“There’s an urgent need to focus on the social, economic, and environmental determinants of health. Conditions like addiction are rooted in these determinants, yet our care strategies position sobriety as the goal or a key indicator of success.”
- David Whitesock, Commonly Well
Implicit in this idea of social determinants of wellbeing is the notion that people are not isolated personalities that are solely responsible for determining their destiny. There is a dynamic interplay between the individual and her environment. Between his sense of self and his sense of self in the world and in relationship with others. There are three domains of recovery capital that influence a person’s ability to flourish and improve their wellbeing: Personal, Social and Cultural Capital. Measuring and framing one's recovery in the context of these domains enables one to more directly influence a person’s engagement with their recovery care plan.
As a comprehensive and meaningful measure of subjective experience, recovery capital can improve and directly impact Engagement. This is an important issue. Engagement, as we have highlighted already, is the key ingredient to any effective pathway of recovery. Without engagement, recovery gains will likely never take root, be insufficient or be unsustainable. The recovery journey is a personal one and the extent to which people feel life is getting better impacts the likelihood that a particular course of action will endure. People often engage more when they feel empowered, are nudged gently in the right direction and are supported. And, if a person’s recovery slides back, recovery capital can make the difference between someone being lost to addiction or returning to recovery.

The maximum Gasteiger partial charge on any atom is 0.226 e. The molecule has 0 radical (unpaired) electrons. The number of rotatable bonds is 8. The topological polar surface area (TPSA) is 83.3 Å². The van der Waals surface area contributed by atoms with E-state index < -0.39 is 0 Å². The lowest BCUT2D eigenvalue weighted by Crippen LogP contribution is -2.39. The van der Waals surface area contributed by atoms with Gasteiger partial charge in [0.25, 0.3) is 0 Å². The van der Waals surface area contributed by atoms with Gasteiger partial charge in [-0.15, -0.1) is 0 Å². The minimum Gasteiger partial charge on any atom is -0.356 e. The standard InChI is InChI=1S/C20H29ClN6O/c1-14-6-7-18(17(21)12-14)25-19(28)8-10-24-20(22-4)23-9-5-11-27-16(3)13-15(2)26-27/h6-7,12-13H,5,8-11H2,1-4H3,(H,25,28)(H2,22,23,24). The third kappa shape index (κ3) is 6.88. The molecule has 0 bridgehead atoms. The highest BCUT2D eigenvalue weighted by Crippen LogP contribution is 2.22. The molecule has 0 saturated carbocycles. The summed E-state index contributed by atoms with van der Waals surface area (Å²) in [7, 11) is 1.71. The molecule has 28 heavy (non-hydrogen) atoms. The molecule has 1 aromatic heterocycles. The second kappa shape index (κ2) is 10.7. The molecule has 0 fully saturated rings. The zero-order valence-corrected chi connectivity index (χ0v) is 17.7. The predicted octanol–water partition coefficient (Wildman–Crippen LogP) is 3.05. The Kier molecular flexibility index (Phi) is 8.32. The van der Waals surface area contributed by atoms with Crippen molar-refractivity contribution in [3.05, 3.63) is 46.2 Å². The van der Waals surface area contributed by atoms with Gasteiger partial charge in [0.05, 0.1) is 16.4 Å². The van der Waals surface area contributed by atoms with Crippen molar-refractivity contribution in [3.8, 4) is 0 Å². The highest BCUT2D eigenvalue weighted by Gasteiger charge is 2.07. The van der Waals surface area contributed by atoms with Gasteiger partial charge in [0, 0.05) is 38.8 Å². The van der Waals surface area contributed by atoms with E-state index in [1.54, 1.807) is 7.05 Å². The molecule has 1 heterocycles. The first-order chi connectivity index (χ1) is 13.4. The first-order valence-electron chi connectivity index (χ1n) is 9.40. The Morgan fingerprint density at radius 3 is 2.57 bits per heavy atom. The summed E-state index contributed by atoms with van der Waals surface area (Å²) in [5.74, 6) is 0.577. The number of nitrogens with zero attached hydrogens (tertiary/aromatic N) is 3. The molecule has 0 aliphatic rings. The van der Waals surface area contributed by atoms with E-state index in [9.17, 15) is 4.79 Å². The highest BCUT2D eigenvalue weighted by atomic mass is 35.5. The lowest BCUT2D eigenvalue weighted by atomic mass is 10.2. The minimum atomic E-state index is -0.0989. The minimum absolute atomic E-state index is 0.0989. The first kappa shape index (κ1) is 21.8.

Take social capital. Often it is the encouragement of a mentor or sponsor that moves someone to get to a support meeting on a regular basis or to read the assigned recovery literature. Personal capital might allow someone to feel confidence needed to apply for a job or to ask for help. There are many aspects of a person’s wellbeing that are mediated through the level of personal, social and cultural capital that they have attained. There are few effective measures for recovery from drug and alcohol addiction, most of which narrowly focus only on sobriety.
Measures of recovery capital are holistic, person-centered, track the wellness of the whole person, and positively influence engagement. Recovery capital and engagement in behavioral change pathways are positively correlated. As capital increases, so does the capacity and likelihood of engagement and a person’s capacity for flourishing.
“Recovery is better predicted on someone’s strengths, rather than their weaknesses, and so much of the focus of interventions is on helping individuals to build recovery strengths, more often referred to as ‘recovery capital’.”
- Dr. David Best, What is Recovery